He’ll Level This Place

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The Air Tokyo jet banked softly, beginning its descent. I was headed to the tiny fishing village of Nishikawa, on the Boso Peninsula on the border of Tokyo Bay. It is literally the last point of the mainland of Japan. From there it was a few small islands and then a very long swim across the Pacific to Hawaii.

My guide and translator, a young college graduate named Taki, led the way as we drove from the airport through the city and towards the village.

Downtown Tokyo has literally become Blade Runner. Garish neon buildings cutting into the night sky. People living on top of people.

[pullquote]The city of Tokyo seemed to burn for weeks after that. In the glow of the fires lighting up the night sky the Old Man decided he would never visit Tokyo.[/pullquote]

As we drove further from the city, the roads becoming less paved and eventually dirt, Tokyo and the modern age could be felt everywhere; broken apartments and rural huts painted in the glows of a computer or tablet hue.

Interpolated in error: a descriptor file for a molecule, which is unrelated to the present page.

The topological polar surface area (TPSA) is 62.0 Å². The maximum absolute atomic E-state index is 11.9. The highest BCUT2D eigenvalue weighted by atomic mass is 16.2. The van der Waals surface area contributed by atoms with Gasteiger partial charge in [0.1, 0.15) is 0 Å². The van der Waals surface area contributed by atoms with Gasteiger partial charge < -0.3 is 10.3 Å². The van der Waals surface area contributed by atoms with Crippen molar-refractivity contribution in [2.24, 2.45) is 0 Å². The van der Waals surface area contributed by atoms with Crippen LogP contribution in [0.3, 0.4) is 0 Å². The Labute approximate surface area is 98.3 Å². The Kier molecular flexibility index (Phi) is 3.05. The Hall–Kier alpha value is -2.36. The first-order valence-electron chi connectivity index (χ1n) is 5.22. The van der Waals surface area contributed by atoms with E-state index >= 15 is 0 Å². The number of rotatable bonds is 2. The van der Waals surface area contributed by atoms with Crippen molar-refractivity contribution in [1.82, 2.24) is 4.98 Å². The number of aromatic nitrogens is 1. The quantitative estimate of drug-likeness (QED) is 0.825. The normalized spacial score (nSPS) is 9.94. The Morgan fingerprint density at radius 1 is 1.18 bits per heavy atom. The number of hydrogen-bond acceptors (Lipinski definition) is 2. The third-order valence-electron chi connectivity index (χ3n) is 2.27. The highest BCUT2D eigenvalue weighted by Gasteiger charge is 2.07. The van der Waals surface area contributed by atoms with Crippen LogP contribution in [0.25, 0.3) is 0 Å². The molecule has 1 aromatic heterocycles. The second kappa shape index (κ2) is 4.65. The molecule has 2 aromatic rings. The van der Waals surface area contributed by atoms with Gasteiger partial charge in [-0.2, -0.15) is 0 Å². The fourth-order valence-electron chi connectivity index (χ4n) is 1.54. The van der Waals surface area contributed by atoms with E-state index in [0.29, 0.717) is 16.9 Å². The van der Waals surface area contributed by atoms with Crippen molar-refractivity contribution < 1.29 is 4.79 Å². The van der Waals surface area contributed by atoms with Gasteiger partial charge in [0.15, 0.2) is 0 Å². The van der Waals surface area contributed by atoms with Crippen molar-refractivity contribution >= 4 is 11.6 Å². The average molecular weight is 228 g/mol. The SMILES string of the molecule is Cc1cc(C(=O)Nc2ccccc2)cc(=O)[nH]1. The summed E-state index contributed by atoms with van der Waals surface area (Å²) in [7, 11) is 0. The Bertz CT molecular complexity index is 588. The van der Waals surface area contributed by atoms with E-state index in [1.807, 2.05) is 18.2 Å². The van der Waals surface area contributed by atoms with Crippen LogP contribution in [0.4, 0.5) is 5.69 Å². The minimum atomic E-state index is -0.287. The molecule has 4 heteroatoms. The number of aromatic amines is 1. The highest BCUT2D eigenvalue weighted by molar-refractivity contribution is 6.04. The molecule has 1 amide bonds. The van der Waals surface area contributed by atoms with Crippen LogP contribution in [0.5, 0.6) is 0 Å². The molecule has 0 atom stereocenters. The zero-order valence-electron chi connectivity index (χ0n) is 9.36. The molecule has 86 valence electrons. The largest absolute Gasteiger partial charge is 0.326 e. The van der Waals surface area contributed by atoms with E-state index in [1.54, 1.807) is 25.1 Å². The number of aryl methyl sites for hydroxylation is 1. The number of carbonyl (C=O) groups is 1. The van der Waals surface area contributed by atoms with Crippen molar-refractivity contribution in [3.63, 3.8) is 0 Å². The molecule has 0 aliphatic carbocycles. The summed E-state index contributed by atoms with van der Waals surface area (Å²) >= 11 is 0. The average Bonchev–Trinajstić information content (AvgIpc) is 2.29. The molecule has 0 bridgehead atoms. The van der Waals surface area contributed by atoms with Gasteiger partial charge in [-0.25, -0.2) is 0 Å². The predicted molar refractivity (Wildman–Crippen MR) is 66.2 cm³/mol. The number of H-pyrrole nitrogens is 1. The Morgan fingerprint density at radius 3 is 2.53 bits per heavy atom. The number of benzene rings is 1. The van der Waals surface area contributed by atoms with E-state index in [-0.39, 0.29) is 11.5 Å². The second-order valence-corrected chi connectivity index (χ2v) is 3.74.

But I had not come for Tokyo.

I was there to interview a man who lived on the sea for generations. Living off the Japanese mainland, he and his people were the first to ever see Godzilla.


The Jeep we drove in bounced more then steered and my knuckles whitened as my grip on the dashboard became locked. Taki giggled the whole way. The youth of Tokyo have been raised on computer games and to him, this is nothing more then offroad Grand Theft Auto. Outside my passenger window, Mount Daisen rose up, once a formidable volcano capable of leveling but now just second fiddle to every time the big guy decides to stop by for a visit.

We park near a grove of willows and Taki leads me down a dirt path to a line of smooth, dark, overlapping oval rocks. They’re slippery from the ocean air, like marble. We scale the natural barrier and, reaching the highest point, on the other side I find a small strip of land between the rocks and the ocean. There, sitting almost lonely, a small hut.

As we approach, I can see the hut is entirely made of large circular shapes. Taki explains to me that they are Godzilla’s scales, fallen off and collected. Hey, if they can repel anti-aircraft missiles, why not?

From the hut he emerges, a small man, spry with spirit but aged with time. He knew no English and he spoke through Taki. Maybe it was on instinct or years of bad television, but as Taki made the introductions, I bowed.

The Old Man slapped me on the head.

Foolish Westerner.

Why had I bowed? I had no respect nor showed a desire to learn what that bow had meant, to him or his culture.

The bowing incident quickly fading, the Old Man told his tale. He was around 12 when the bomb went off over Hiroshima. Even on this side of the country, he felt it. The volume of all the instant deaths of Hiroshima and Nagasaki was painful.